Counterterrorism raids in Molenbeek
Special units have arrested several suspects in the course of large-scale raids in the Brussels district of Molenbeek. A trail left by the Paris attackers leads to this neighbourhood which is considered a hub for Islamists. Some commentators call for a clampdown on milieus that turn young people into killing machines. Others call on Muslims to do more to distance themselves from radical ideologies.
Mutual recriminations in Belgium are pointless
The trail left by those who carried out the attacks in Paris has led to the Brussels district of Molenbeek. A dispute has now broken out in Belgium over who was responsible for the district's decline and the ensuing radicalisation of its predominantly Muslim youth. There's no point shuffling the blame back and forth, the liberal daily De Standaard warns: "This lamentable spectacle does nothing to help a society in shock. ... If we don't know how decisive the political mistakes in Molenbeek or higher up were, we can't be sure that the steps being taken to counter radicalism elsewhere will prevent further attacks. ... The unsettled population understands that no one can guarantee absolute security. But the people do expect that everyone in a position of responsibility will now draw the right conclusions. We're not powerless against this enemy. But we cannot allow ourselves to get bogged down in domestic quarrels."
Fight against terror starts in the ghettos
The war on terror can only be successful in cooperation with Muslim communities, the centre-left daily Politiken stresses: "If you want to declare war on Islamist terror, you must also declare war on decades of failed accommodation and integration policy from Mjølnerparken [in Copenhagen] to Molenbeek [in Brussels]. And that is a laborious task. ... Here and now we must take stringent action against the milieus in which vulnerable young Muslims and converts are transformed into killing machines. A considerable part of this effort must go into cooperating with the mosques and local Muslim associations. They can offer Muslim alternatives to the violent world views that are preached in shady congregations and sectarian chatrooms on the Internet. You have to be clear on the fact that most imams - just like most Muslims - have every interest in fighting these ruthless obscurantists."
Only integration can counter radicalisation
Ghettos in Europe like the Brussels district of Molenbeek are a hotbed for the IS terrorist organisation, the centre-left daily De Volkskrant warns, calling on both the government and the Muslim communities to do more to foster integration: "Those people who have now declared war on Europe must be stripped of any semblance of legitimacy. Getting rid of Europe's ghettos won't get rid of the IS. But with an active integration policy, Europe's governments can make terrorism a less attractive option for youths who are disadvantaged and those who feel disadvantaged. And the Muslim societies in Europe must not stand on the sidelines here. ... They must commit to peaceful coexistence between Muslims and non-Muslims in this part of the world. That means that the democratic rule of law must take priority over solidarity with those sections of their population that have so far denied - or endorsed - radicalisation."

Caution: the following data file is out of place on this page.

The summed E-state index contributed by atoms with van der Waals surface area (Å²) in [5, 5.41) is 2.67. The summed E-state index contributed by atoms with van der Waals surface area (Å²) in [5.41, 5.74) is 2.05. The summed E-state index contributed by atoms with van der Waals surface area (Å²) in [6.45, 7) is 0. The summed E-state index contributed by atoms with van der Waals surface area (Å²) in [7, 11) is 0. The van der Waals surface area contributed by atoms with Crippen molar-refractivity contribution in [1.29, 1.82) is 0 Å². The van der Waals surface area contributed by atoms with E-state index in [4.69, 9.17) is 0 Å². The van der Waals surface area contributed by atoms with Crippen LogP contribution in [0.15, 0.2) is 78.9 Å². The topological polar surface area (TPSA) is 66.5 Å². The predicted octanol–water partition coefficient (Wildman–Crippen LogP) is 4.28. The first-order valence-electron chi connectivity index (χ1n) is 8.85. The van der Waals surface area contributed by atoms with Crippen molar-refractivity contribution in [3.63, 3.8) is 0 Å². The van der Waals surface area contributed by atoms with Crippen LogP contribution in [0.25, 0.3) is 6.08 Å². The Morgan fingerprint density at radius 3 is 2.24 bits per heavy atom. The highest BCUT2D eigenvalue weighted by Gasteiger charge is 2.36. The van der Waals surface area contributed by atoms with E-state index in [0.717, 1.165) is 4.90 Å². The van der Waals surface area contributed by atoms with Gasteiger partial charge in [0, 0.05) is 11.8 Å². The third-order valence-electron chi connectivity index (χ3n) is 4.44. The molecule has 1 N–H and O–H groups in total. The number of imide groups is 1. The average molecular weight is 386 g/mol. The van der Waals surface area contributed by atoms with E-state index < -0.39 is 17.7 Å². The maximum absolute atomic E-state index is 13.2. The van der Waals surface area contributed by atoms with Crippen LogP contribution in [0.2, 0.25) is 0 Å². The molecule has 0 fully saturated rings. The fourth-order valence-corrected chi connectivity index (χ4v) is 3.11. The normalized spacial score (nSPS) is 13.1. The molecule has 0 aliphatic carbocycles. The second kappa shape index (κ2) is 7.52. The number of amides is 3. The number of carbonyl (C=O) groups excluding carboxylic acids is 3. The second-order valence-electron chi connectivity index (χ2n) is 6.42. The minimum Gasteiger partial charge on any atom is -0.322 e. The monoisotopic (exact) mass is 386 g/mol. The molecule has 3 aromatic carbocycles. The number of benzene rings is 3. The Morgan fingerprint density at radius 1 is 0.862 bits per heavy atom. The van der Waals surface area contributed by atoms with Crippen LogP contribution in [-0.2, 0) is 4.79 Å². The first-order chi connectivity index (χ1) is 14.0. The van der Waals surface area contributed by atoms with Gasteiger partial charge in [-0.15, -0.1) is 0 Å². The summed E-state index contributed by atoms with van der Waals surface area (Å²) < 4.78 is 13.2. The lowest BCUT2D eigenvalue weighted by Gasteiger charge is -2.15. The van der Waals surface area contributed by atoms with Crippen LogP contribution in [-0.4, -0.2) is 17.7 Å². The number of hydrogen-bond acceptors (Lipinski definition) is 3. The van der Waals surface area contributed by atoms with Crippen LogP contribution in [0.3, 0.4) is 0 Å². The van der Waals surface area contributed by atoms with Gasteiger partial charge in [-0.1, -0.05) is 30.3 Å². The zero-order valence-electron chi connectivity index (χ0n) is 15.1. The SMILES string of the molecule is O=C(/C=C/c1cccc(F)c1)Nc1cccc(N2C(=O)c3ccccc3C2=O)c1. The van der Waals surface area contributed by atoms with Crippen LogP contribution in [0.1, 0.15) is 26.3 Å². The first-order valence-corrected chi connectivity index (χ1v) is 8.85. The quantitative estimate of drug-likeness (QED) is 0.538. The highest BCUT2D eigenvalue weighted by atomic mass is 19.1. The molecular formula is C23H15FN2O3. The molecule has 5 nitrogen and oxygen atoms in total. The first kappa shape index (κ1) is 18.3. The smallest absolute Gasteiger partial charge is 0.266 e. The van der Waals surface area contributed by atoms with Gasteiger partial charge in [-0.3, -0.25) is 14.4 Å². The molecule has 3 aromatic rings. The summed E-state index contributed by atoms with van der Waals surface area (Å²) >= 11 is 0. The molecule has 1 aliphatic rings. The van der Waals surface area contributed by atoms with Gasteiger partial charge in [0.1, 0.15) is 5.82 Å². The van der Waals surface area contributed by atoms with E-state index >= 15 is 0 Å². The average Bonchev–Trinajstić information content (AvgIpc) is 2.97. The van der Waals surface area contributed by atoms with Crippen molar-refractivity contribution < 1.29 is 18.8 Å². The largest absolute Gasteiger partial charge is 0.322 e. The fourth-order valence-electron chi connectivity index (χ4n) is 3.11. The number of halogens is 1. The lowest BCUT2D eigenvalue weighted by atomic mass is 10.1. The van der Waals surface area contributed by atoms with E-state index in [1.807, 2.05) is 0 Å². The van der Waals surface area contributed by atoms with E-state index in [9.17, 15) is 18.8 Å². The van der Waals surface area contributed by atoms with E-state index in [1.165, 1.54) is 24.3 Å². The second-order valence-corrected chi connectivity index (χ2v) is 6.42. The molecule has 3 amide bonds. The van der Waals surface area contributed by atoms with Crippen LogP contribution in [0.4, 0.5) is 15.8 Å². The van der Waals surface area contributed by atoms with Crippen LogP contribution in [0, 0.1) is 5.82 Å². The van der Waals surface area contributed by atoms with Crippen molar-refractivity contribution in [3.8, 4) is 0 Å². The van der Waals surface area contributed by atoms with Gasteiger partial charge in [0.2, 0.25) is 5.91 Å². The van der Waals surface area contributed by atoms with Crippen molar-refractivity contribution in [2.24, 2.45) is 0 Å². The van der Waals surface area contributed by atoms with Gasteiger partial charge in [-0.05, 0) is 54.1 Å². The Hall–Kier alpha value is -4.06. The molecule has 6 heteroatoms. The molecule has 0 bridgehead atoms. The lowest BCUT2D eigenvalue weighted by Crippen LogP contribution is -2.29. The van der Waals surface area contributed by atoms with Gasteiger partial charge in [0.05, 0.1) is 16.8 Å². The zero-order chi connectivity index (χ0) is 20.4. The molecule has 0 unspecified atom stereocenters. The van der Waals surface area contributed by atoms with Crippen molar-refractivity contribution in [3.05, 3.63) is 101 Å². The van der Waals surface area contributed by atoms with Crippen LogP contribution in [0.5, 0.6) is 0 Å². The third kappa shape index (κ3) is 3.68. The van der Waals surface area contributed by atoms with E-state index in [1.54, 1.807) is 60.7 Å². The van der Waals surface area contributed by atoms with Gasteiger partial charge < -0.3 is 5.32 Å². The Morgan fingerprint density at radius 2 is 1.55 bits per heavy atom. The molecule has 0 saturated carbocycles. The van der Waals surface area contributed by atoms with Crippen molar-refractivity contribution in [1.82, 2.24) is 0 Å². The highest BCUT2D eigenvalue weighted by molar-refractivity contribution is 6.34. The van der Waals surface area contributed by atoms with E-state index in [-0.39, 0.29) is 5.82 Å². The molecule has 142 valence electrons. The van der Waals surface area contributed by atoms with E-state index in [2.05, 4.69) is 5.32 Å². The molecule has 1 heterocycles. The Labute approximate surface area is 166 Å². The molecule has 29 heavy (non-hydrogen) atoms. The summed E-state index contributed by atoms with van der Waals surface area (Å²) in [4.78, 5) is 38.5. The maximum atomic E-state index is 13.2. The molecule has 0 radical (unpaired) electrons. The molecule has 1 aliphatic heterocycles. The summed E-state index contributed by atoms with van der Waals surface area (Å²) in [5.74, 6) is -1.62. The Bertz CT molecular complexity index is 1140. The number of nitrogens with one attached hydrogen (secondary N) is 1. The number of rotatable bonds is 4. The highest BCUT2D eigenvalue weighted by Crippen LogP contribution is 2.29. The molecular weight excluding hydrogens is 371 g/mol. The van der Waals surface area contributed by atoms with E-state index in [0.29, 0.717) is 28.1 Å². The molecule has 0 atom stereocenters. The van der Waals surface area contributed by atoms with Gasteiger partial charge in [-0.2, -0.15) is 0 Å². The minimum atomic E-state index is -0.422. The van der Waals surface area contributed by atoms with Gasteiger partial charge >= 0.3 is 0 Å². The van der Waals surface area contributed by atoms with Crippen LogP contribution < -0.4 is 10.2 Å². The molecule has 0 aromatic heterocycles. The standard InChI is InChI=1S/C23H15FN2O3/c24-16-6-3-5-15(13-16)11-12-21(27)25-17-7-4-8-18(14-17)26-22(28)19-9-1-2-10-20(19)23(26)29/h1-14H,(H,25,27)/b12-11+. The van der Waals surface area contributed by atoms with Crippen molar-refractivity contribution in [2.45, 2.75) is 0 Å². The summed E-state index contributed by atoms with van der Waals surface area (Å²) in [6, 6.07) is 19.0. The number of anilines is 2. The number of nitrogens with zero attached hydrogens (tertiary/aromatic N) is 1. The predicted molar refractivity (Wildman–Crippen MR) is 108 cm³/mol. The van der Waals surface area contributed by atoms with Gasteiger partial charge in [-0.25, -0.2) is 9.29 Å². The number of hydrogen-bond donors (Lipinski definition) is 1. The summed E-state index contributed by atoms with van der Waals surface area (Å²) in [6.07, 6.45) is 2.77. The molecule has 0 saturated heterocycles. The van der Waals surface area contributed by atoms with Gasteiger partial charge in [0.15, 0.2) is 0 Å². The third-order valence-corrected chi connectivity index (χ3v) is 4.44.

Sweden's Muslims silent on radicalism
Based on population, after Belgium Sweden is the European country from which the most people have been recruited by the IS. But this problem is not being openly addressed by the Muslims living in the country, the conservative daily Svenska Dagbladet comments: "Unfortunately the Muslim communities have so far done a bad job of fighting radical Islam. Those who have tried to openly address the problem have been branded as racists or Islamophobes. One might ask why: often they condemn an Islamophobe Western world that is intent on fighting Islam - the same story al-Qaeda and the IS are telling their supporters. … Now there must be an end to this. We are not supporting radical Islam just because we defend Muslims against absurd accusations. And we are not Islamophobes just because we see the great danger that radical Islamism represents."
Imams must distance themselves from terror
Muslims across the world have not been critical enough of terrorist attacks committed in the name of Islam, the Islamic-conservative daily Zaman criticises: "Unfortunately the mindset of the majority of Islamic priests does not allow them to condemn these massacres and mass killings. Some Muslims still aren't capable of condemning terrorism without adding a whole barrage of ifs, ands and buts. Even many educated Islamic scholars have been unable to bring themselves to say that the suicide commandos are using un-Islamic methods. ... 9/11 was a serious test for the Islamic world. But Islamic opinion makers could not - or did not want to - sufficiently condemn this ominous terrorist attack on the twin towers in which thousands of people died."